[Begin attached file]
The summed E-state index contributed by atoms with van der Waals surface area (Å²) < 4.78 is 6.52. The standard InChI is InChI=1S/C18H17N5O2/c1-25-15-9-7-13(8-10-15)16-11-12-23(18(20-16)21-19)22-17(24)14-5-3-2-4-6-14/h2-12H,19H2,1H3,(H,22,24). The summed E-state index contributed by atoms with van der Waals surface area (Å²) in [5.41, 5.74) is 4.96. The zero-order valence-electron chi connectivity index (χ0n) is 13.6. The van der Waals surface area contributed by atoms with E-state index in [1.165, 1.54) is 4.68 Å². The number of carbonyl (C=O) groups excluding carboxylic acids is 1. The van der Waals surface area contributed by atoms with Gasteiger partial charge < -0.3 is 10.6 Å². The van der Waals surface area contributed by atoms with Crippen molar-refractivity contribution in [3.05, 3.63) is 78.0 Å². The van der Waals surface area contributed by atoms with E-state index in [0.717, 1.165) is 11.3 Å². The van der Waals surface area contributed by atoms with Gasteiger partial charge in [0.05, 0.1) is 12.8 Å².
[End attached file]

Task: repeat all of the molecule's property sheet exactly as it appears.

The summed E-state index contributed by atoms with van der Waals surface area (Å²) < 4.78 is 6.52. The standard InChI is InChI=1S/C18H17N5O2/c1-25-15-9-7-13(8-10-15)16-11-12-23(18(20-16)21-19)22-17(24)14-5-3-2-4-6-14/h2-12H,19H2,1H3,(H,22,24). The summed E-state index contributed by atoms with van der Waals surface area (Å²) in [5.41, 5.74) is 4.96. The zero-order valence-electron chi connectivity index (χ0n) is 13.6. The van der Waals surface area contributed by atoms with E-state index in [1.165, 1.54) is 4.68 Å². The number of carbonyl (C=O) groups excluding carboxylic acids is 1. The van der Waals surface area contributed by atoms with Gasteiger partial charge < -0.3 is 10.6 Å². The van der Waals surface area contributed by atoms with Crippen molar-refractivity contribution in [3.05, 3.63) is 78.0 Å². The van der Waals surface area contributed by atoms with E-state index in [0.717, 1.165) is 11.3 Å². The van der Waals surface area contributed by atoms with Gasteiger partial charge in [0.05, 0.1) is 12.8 Å².